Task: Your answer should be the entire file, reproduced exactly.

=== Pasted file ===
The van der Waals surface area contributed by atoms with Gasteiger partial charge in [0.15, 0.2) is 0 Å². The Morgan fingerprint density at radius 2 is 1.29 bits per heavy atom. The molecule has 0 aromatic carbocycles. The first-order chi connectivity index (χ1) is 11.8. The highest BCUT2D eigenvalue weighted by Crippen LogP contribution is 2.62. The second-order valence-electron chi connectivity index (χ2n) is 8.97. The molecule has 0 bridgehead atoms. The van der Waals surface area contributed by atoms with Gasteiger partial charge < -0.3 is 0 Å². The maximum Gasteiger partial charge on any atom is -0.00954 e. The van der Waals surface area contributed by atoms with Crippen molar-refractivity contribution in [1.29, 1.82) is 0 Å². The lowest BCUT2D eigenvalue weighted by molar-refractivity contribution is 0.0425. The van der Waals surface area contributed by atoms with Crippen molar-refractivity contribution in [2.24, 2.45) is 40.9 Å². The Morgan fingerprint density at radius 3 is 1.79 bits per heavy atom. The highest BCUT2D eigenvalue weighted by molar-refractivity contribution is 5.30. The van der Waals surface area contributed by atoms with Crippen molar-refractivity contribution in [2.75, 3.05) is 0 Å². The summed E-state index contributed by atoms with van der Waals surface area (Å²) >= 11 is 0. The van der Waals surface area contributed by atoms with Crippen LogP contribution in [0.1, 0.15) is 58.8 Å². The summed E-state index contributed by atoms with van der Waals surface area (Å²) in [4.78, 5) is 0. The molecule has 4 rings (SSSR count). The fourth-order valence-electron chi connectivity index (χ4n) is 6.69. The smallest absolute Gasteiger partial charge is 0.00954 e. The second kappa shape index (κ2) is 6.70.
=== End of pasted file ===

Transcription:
The van der Waals surface area contributed by atoms with Gasteiger partial charge in [0.15, 0.2) is 0 Å². The Morgan fingerprint density at radius 2 is 1.29 bits per heavy atom. The molecule has 0 aromatic carbocycles. The first-order chi connectivity index (χ1) is 11.8. The highest BCUT2D eigenvalue weighted by Crippen LogP contribution is 2.62. The second-order valence-electron chi connectivity index (χ2n) is 8.97. The molecule has 0 bridgehead atoms. The van der Waals surface area contributed by atoms with Gasteiger partial charge < -0.3 is 0 Å². The maximum Gasteiger partial charge on any atom is -0.00954 e. The van der Waals surface area contributed by atoms with Crippen molar-refractivity contribution in [1.29, 1.82) is 0 Å². The lowest BCUT2D eigenvalue weighted by molar-refractivity contribution is 0.0425. The van der Waals surface area contributed by atoms with Crippen molar-refractivity contribution in [2.24, 2.45) is 40.9 Å². The Morgan fingerprint density at radius 3 is 1.79 bits per heavy atom. The highest BCUT2D eigenvalue weighted by molar-refractivity contribution is 5.30. The van der Waals surface area contributed by atoms with Crippen molar-refractivity contribution in [2.75, 3.05) is 0 Å². The summed E-state index contributed by atoms with van der Waals surface area (Å²) >= 11 is 0. The van der Waals surface area contributed by atoms with Crippen LogP contribution in [0.1, 0.15) is 58.8 Å². The summed E-state index contributed by atoms with van der Waals surface area (Å²) in [4.78, 5) is 0. The molecule has 4 rings (SSSR count). The fourth-order valence-electron chi connectivity index (χ4n) is 6.69. The smallest absolute Gasteiger partial charge is 0.00954 e. The second kappa shape index (κ2) is 6.70.